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Svyrud obviously ignorant of bike law

St. Paul For seemingly years, I've read the painfully ignorant letters to the editor submitted by Kay Syvrud, and her most recent submission (Nov. 4) is no exception.

St. Paul

For seemingly years, I've read the painfully ignorant letters to the editor submitted by Kay Syvrud, and her most recent submission (Nov. 4) is no exception.

Syvrud writes how amazed she is that a biker (Zenas Baer) should complain that beet truck drivers are not giving them space and makes the assumption that all cyclists are riding for carefree exercise, and insinuates that by simply slowing down and giving riders the space required by law (Minnesota statute 169.18 states that the operator of a motor vehicle overtaking a bicycle gives the cyclist no less than three feet clearance when passing the cyclist), that the beet harvest will come to a screeching halt.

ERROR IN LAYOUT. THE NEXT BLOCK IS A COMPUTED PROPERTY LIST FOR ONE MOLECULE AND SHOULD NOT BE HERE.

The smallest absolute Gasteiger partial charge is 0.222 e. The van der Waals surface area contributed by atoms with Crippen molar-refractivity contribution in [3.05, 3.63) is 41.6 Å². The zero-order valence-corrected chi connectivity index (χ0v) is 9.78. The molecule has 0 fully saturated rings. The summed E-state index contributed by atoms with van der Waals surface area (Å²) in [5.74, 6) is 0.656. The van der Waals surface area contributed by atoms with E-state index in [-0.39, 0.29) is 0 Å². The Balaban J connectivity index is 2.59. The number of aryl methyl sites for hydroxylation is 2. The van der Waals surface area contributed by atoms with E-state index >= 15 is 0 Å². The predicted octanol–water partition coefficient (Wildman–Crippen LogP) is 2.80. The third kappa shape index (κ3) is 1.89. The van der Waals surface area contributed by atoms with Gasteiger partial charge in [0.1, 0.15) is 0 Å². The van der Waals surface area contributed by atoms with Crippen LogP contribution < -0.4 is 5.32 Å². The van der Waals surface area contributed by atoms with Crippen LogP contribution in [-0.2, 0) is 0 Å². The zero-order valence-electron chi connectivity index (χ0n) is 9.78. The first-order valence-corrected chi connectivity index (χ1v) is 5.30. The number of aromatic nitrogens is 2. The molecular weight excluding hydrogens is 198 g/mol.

Syvrud may also be amazed to learn that many people ride a bicycle for various reasons other than toning leg muscles (commuting to work to save gas money is one example) and that if the conditions were as Baer described (various debris on the road shoulder making riding unsafe), it is his right to move out onto the roadway and the beet trucks, by law, must allow him to do so; the relative importance of the beet trucks' journey to the biker's journey (a matter of opinion) is irrelevant.

Finally, as someone who puts more miles on a bicycle than on an automobile, I will assure her that characterizing as a "petty complaint" the anxiety felt by a biker at having a several-thousand-pound vehicle rapidly approaching from behind with horns blaring destroys any credibility she has in giving an honest assessment of Baer's letter.

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Her assessment reeks of not only ignorance of the law, but, as with most of her letters, obliviousness to anything outside of her narrow experiences.

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